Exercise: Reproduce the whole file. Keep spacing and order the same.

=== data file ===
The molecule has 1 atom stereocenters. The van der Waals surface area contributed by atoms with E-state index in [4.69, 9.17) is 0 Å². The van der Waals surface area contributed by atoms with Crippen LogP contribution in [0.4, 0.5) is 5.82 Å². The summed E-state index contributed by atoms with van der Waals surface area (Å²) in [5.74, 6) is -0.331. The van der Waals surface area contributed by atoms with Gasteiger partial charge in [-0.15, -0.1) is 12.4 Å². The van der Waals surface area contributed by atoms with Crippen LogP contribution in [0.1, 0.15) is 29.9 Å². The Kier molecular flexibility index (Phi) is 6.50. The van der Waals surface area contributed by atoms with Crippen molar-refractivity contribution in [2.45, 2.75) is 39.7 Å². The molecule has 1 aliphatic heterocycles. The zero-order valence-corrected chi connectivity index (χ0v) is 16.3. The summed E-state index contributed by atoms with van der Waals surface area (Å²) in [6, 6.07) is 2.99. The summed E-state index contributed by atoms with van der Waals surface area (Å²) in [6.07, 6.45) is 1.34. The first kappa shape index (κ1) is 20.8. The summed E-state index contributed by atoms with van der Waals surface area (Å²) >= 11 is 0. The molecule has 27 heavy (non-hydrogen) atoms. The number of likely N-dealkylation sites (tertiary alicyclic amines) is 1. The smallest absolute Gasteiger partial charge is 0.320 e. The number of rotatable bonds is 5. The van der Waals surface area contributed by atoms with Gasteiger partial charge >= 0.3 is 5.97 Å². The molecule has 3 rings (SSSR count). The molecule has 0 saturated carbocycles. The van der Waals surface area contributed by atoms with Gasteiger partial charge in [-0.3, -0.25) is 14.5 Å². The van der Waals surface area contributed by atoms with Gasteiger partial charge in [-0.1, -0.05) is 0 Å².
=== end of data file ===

The molecule has 1 atom stereocenters. The van der Waals surface area contributed by atoms with E-state index in [4.69, 9.17) is 0 Å². The van der Waals surface area contributed by atoms with Crippen LogP contribution in [0.4, 0.5) is 5.82 Å². The summed E-state index contributed by atoms with van der Waals surface area (Å²) in [5.74, 6) is -0.331. The van der Waals surface area contributed by atoms with Gasteiger partial charge in [-0.15, -0.1) is 12.4 Å². The van der Waals surface area contributed by atoms with Crippen LogP contribution in [0.1, 0.15) is 29.9 Å². The Kier molecular flexibility index (Phi) is 6.50. The van der Waals surface area contributed by atoms with Crippen molar-refractivity contribution in [2.45, 2.75) is 39.7 Å². The molecule has 1 aliphatic heterocycles. The zero-order valence-corrected chi connectivity index (χ0v) is 16.3. The summed E-state index contributed by atoms with van der Waals surface area (Å²) in [6, 6.07) is 2.99. The summed E-state index contributed by atoms with van der Waals surface area (Å²) in [6.07, 6.45) is 1.34. The first kappa shape index (κ1) is 20.8. The summed E-state index contributed by atoms with van der Waals surface area (Å²) >= 11 is 0. The molecule has 27 heavy (non-hydrogen) atoms. The number of likely N-dealkylation sites (tertiary alicyclic amines) is 1. The smallest absolute Gasteiger partial charge is 0.320 e. The number of rotatable bonds is 5. The van der Waals surface area contributed by atoms with Gasteiger partial charge >= 0.3 is 5.97 Å². The molecule has 3 rings (SSSR count). The molecule has 0 saturated carbocycles. The van der Waals surface area contributed by atoms with Gasteiger partial charge in [-0.3, -0.25) is 14.5 Å². The van der Waals surface area contributed by atoms with Gasteiger partial charge in [-0.1, -0.05) is 0 Å².